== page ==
Editor’s Letter

Welcome to Developing Leaders from IEDP Welcome to this 30th issue of Developing Leaders magazine. Reaching these arbitrary milestones is an interesting moment – in reality our publishing of a 30th issue has been no different to publishing the 29th issue but it will be different to the 31st issue, as this is the final hardcopy issue we will be publishing. Our digital copies now represent over 90% of our distribution – and by committing to go 100% digital we can incorporate video and other interactive elements into the magazine without having to run a different print version. It seems that the time is right to do so. The 30th milestone also provides a moment to do what we have been preaching in nearly every issue since we launched: to stop and reflect. It perhaps comes as little surprise to anyone who has studied leadership to see that many of the same issues are emerging today as we encountered when we published the first issue in 2010. Leadership is ultimately a mix of behaviours and actions that allow people to manage other people to achieve enhanced outcomes – and what is clear, and that every leadership program will focus in on, is that this starts with ourselves. Good leadership is largely about controlling our biases and urges so that our followers feel safe and secure and able to act in ways that fulfil well communicated objectives. These biases – like dieting – need to be continually observed and regulated to prevent bad habits re-emerging. Human nature cannot be reshaped in a generation, or even several, and so we keep encountering the same issues time and again in trying to develop better leaders. This is no reason to give up, but it also explains why leadership is unlikely to improve across the board in the way that technology or medicine can. New leaders do not start on the advances their predecessors have made, but back at square one all over again. Constant attention to self-improvement is the only option. This 30th issue tackles some of these intangible issues. Our cover story from Carole Osterweil explores how to lead and manage when the context is unclear – but when certainty is, as ever, required from your team. Our Tipping Point article from authors at Oxford Saïd looks at how we can develop leaders who can cope with this uncertainty. Faculty contributions from Columbia, Cranfield, IMD and IESE amongst others add to the breadth of insight in this quarter’s content from leading global business schools.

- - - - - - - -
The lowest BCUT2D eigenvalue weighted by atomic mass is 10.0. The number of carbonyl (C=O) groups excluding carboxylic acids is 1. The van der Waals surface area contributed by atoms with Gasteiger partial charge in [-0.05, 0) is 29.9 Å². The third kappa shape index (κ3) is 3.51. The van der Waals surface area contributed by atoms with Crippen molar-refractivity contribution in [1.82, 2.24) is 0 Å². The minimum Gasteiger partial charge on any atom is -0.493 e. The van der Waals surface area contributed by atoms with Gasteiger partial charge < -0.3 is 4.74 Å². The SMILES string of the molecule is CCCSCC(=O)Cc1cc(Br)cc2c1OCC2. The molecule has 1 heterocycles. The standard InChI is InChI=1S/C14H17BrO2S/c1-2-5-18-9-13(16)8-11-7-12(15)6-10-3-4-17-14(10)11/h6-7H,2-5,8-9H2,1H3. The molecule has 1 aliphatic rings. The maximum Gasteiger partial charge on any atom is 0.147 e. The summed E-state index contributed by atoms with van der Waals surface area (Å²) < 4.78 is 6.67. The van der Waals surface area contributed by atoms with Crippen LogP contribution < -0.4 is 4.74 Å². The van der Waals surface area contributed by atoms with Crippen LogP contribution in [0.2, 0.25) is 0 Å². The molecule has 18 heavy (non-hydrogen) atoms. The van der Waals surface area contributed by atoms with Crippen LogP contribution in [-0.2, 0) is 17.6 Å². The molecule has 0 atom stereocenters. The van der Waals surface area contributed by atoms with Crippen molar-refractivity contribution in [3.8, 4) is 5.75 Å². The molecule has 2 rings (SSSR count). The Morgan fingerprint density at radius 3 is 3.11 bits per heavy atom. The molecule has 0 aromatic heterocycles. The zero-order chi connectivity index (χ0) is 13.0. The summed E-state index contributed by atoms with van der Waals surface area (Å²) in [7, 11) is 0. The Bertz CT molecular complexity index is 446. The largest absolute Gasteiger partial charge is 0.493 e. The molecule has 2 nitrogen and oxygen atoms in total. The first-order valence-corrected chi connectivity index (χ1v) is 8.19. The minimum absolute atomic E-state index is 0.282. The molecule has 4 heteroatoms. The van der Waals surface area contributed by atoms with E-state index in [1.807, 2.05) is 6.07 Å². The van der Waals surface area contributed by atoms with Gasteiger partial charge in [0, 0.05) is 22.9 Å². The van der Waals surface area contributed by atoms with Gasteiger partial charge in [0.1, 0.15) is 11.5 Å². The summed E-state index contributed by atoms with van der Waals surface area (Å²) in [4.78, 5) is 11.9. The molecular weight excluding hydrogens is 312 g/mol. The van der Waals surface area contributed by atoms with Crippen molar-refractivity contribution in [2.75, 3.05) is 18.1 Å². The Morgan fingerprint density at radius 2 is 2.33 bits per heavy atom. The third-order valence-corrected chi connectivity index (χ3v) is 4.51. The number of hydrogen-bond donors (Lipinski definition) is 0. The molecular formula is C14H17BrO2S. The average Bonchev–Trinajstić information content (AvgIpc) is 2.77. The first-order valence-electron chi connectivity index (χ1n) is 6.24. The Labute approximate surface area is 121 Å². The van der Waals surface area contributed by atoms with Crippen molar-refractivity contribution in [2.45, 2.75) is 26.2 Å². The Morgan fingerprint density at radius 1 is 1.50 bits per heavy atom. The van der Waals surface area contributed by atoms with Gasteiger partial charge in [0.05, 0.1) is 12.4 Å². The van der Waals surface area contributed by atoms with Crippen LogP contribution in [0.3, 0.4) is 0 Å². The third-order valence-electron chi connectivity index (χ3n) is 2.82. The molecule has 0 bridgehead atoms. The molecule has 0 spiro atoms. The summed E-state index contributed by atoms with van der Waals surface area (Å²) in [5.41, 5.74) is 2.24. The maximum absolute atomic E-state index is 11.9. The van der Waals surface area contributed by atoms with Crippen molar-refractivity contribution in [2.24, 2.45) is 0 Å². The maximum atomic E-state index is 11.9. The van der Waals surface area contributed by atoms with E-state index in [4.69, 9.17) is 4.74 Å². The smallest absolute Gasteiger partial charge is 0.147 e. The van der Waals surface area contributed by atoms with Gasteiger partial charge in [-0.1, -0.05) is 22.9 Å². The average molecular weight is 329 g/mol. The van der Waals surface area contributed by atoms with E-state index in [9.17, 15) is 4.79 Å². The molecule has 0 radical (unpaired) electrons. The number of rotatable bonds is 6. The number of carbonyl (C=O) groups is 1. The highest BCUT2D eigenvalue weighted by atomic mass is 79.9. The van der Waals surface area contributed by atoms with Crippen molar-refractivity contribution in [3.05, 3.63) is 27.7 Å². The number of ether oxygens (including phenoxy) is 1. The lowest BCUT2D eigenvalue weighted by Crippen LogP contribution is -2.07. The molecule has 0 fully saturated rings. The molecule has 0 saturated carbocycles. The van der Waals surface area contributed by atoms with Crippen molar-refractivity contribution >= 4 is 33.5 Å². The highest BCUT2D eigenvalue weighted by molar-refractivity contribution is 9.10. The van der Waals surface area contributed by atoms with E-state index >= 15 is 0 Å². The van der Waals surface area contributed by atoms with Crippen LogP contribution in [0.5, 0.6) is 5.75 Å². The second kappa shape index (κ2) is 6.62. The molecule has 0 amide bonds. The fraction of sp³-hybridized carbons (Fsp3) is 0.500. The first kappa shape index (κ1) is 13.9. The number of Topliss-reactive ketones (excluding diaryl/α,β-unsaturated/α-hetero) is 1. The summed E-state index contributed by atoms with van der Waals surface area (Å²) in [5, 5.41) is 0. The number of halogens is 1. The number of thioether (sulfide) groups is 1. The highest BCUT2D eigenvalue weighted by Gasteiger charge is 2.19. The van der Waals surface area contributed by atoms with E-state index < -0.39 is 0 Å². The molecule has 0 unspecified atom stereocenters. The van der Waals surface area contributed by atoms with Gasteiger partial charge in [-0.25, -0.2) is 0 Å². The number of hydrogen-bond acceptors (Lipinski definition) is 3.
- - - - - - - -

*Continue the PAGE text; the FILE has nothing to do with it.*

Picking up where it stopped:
Many thanks for reading Developing Leaders – and here’s to the next 30 issues.

Roderick Millar | Editor

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4 | Developing Leaders Issue 30: 2018

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